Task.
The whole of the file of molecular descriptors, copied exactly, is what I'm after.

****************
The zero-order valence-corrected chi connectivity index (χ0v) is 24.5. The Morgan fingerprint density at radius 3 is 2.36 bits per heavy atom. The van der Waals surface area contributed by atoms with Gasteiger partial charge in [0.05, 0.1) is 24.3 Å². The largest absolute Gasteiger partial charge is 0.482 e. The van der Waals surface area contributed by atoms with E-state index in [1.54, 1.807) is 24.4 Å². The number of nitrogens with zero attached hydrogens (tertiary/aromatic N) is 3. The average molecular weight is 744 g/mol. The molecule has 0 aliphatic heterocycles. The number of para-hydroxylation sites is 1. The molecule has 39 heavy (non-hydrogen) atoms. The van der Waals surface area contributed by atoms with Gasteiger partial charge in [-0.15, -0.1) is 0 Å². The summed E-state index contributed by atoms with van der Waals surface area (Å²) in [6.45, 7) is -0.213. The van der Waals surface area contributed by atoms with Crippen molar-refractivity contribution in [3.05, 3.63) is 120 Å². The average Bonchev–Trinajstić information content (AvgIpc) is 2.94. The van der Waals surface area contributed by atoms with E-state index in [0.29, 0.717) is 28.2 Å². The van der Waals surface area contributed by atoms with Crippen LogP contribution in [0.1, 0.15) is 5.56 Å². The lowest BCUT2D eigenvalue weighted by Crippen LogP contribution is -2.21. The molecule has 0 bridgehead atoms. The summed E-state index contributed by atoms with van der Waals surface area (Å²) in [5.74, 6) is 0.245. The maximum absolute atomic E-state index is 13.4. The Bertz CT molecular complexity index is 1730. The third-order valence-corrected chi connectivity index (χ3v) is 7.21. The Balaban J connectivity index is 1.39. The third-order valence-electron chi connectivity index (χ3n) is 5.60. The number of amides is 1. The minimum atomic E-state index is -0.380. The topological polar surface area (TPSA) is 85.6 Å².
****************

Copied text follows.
The zero-order valence-corrected chi connectivity index (χ0v) is 24.5. The Morgan fingerprint density at radius 3 is 2.36 bits per heavy atom. The van der Waals surface area contributed by atoms with Gasteiger partial charge in [0.05, 0.1) is 24.3 Å². The largest absolute Gasteiger partial charge is 0.482 e. The van der Waals surface area contributed by atoms with E-state index in [1.54, 1.807) is 24.4 Å². The number of nitrogens with zero attached hydrogens (tertiary/aromatic N) is 3. The average molecular weight is 744 g/mol. The molecule has 0 aliphatic heterocycles. The number of para-hydroxylation sites is 1. The molecule has 39 heavy (non-hydrogen) atoms. The van der Waals surface area contributed by atoms with Gasteiger partial charge in [-0.15, -0.1) is 0 Å². The summed E-state index contributed by atoms with van der Waals surface area (Å²) in [6.45, 7) is -0.213. The van der Waals surface area contributed by atoms with Crippen molar-refractivity contribution in [3.05, 3.63) is 120 Å². The average Bonchev–Trinajstić information content (AvgIpc) is 2.94. The van der Waals surface area contributed by atoms with E-state index in [0.29, 0.717) is 28.2 Å². The van der Waals surface area contributed by atoms with Crippen LogP contribution in [0.1, 0.15) is 5.56 Å². The lowest BCUT2D eigenvalue weighted by Crippen LogP contribution is -2.21. The molecule has 0 bridgehead atoms. The summed E-state index contributed by atoms with van der Waals surface area (Å²) in [5.74, 6) is 0.245. The maximum absolute atomic E-state index is 13.4. The Bertz CT molecular complexity index is 1730. The third-order valence-corrected chi connectivity index (χ3v) is 7.21. The Balaban J connectivity index is 1.39. The third-order valence-electron chi connectivity index (χ3n) is 5.60. The number of amides is 1. The minimum atomic E-state index is -0.380. The topological polar surface area (TPSA) is 85.6 Å².